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An older adult massaging their knee

Pain Management for Older Adults with Dementia

Just like most other older adults, people with Alzheimer’s and related types of dementia suffer from headaches, stomachaches, toothaches, muscle cramps and other painful conditions that are an uncomfortable part of the aging process. However, an older person with memory loss who suffers from chronic pain may not be able to tell their caregiver how they feel or ask for help to relieve their discomfort. Instead, they may communicate their distress through other means, such as becoming agitated or crying, which their caregiver may not understand how to interpret or address.

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By Julie Hayes | 08/15/2023

An older adult driving his partner.

Medications and Driving: Safety Tips for Older Adults and their Families

With laws around THC use changing around the country, the subject of “drugged driving” has been appearing more and more in the national discourse. Most people are aware of the risks involved in driving under the influence of marijuana, but aren’t aware that prescription drugs can also fall under the umbrella of drugged driving—and that many older adults are unintentionally driving impaired, and contributing to the high statistics of drugged driving accidents.

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By Julie Hayes | 08/15/2023

An older couple doing a puzzle together

Engaging Activities for People with Dementia: Boosting Wellbeing and Connection

Dementia remains a highly stigmatized disease, often leading to misunderstandings about the capabilities and needs of older adults affected by it. Caregivers may unintentionally overlook the importance of meaningful hobbies, activities, and pastimes for individuals with dementia due to their perceived disconnection from the world around them. However, it is crucial to recognize that, despite the changes brought by dementia, older adults still require engagement regardless of the stage of the disease.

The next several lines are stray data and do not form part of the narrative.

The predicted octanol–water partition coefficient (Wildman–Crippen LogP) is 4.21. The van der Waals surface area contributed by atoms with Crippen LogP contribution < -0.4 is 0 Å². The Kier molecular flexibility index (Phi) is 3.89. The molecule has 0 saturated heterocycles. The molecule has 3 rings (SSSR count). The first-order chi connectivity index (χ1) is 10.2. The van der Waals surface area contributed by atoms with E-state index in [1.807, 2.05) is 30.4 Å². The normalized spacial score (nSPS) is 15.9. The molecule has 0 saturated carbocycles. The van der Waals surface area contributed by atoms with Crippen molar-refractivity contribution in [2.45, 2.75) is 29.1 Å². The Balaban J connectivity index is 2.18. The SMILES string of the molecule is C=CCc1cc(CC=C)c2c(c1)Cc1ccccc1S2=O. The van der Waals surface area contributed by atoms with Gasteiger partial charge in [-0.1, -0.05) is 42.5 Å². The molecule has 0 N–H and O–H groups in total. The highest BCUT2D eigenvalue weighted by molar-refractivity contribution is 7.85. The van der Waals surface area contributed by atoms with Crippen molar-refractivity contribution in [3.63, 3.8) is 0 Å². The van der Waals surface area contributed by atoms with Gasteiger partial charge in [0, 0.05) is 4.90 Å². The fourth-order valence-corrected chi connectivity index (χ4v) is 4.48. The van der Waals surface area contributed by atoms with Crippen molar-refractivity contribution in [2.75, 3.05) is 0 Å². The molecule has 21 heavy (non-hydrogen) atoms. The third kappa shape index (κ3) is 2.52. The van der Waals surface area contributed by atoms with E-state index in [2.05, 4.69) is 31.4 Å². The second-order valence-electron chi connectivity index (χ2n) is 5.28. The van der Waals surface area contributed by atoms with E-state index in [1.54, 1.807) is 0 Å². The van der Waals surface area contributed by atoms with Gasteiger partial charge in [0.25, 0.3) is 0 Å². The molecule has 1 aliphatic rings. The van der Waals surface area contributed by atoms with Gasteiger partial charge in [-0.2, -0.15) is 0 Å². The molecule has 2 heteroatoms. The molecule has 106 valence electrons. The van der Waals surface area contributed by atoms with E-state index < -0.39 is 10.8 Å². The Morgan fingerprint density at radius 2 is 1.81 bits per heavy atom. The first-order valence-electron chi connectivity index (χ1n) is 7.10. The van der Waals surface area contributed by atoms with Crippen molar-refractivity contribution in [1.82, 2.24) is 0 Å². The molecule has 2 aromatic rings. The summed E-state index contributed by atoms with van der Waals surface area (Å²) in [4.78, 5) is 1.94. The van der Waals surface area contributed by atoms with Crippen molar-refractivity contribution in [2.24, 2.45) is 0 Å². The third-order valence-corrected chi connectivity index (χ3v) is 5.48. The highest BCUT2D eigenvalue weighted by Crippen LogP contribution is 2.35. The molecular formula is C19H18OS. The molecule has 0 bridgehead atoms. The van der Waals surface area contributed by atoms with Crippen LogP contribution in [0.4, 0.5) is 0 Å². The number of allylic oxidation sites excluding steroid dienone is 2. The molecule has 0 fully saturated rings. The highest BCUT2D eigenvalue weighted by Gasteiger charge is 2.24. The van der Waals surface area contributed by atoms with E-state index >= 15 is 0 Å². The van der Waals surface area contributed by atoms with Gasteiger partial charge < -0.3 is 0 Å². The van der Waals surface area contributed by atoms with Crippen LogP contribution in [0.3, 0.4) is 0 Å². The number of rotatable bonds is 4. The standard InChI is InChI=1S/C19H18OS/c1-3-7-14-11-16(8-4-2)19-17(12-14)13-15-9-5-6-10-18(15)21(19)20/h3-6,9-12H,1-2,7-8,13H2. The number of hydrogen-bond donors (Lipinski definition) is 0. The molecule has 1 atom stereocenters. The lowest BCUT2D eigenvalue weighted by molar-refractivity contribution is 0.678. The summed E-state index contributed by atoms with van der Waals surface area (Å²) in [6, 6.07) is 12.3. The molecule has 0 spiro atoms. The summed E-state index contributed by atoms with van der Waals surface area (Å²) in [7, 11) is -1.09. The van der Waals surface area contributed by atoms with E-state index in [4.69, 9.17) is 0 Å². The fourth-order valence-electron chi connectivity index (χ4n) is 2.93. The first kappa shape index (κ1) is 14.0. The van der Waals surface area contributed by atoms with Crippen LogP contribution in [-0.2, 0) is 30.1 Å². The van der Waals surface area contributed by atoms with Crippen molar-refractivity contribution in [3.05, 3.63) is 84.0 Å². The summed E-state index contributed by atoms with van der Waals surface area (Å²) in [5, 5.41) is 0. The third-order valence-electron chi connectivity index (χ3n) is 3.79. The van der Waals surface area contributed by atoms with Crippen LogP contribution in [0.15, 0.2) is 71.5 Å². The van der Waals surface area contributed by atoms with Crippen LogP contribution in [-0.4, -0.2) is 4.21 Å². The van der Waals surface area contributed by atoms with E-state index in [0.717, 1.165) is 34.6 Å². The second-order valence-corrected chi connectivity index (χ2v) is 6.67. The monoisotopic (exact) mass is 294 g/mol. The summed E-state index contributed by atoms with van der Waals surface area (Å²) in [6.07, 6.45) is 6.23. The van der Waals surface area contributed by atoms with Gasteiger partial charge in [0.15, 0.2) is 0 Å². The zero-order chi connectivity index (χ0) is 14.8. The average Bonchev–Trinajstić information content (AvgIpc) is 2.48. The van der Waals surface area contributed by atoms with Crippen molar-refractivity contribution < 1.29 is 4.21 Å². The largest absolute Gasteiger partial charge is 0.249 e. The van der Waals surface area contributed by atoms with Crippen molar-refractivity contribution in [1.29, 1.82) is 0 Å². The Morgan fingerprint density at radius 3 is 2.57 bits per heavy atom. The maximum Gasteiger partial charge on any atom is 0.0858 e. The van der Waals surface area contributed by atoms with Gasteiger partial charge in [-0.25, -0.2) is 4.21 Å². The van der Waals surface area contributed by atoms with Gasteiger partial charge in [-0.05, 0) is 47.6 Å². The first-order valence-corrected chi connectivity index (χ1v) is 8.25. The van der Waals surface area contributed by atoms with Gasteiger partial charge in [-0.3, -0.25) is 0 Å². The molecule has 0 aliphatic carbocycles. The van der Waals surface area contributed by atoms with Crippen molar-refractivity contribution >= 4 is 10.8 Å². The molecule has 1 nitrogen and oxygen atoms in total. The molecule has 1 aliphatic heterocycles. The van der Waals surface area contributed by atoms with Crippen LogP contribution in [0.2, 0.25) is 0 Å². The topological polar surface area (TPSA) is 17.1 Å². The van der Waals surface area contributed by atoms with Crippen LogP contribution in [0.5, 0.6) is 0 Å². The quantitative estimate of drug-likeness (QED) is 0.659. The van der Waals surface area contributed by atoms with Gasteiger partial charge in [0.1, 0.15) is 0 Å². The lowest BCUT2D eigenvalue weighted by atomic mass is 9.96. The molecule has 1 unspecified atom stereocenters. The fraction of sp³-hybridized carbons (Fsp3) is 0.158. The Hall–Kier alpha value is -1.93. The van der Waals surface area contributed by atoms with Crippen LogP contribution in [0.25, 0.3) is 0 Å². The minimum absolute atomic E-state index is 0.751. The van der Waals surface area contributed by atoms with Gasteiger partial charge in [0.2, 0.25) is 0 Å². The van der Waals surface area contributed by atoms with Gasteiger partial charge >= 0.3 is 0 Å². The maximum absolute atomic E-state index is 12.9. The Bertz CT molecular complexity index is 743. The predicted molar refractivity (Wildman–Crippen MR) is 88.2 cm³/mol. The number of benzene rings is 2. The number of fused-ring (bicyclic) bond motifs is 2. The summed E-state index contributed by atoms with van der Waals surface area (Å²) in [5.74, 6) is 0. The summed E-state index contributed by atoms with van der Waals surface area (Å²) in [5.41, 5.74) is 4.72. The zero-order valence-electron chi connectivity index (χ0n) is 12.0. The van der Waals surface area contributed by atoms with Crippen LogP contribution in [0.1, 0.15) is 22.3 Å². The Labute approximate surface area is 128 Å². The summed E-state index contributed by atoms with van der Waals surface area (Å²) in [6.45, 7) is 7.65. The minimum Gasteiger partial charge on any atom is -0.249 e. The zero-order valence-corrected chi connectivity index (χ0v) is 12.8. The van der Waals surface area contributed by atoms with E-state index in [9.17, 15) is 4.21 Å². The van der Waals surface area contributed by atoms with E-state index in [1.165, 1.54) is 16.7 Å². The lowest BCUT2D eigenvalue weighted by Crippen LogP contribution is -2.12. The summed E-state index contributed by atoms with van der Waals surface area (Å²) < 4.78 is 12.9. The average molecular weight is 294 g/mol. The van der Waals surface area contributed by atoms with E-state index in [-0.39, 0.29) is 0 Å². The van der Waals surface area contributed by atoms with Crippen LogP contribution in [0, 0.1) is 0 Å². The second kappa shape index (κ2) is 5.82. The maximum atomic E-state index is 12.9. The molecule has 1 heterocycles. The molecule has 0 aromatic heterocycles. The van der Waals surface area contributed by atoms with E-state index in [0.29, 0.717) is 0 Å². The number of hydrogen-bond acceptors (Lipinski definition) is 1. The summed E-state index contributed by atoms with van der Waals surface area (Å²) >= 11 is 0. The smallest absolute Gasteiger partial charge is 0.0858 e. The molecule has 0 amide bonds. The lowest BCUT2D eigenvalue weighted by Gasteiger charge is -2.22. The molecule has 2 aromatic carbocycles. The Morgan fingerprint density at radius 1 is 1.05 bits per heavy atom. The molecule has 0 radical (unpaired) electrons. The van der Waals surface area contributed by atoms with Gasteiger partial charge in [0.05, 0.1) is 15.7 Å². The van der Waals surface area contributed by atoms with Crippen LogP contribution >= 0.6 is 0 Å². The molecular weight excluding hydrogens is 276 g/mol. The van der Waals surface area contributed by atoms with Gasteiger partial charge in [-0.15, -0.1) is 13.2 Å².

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By Julie Hayes | 07/14/2023

An older adult and caregiver praying together

Enhancing Spiritual Care for Loved Ones: Tips for Caregivers

When caring for a loved one, maintaining their physical health is typically the top priority, so it can often be easy to forget that spiritual health can also contribute to their satisfaction and wellbeing. As we age, we are often faced with spiritual concerns regarding our mortality and the value of the life we have led. Some of our loved ones may be kept away from religious services due to illness or issues with mobility, keeping them from participating in important rituals to their faith.

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By Julie Hayes | 07/14/2023

A geriatric care manager consulting with a client

Understanding the Role of a Geriatric Care Manager in Elder Care

Those of us who provide care for a loved one have probably heard the term “Geriatric Care Manager” on a regular basis. However, even though the phrase is a familiar one, we may not know exactly what one is since it’s a relatively new profession in the field of eldercare. A geriatric care manager is a licensed professional, often a nursing or social work specialist, with expertise in geriatrics. Families hire them to evaluate their loved one's needs and coordinate care using community resources. This profession proves particularly valuable when families live far away or are unable to manage all caregiving responsibilities themselves. Geriatric care managers can act as "professional relatives" supporting the family.

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07/14/2023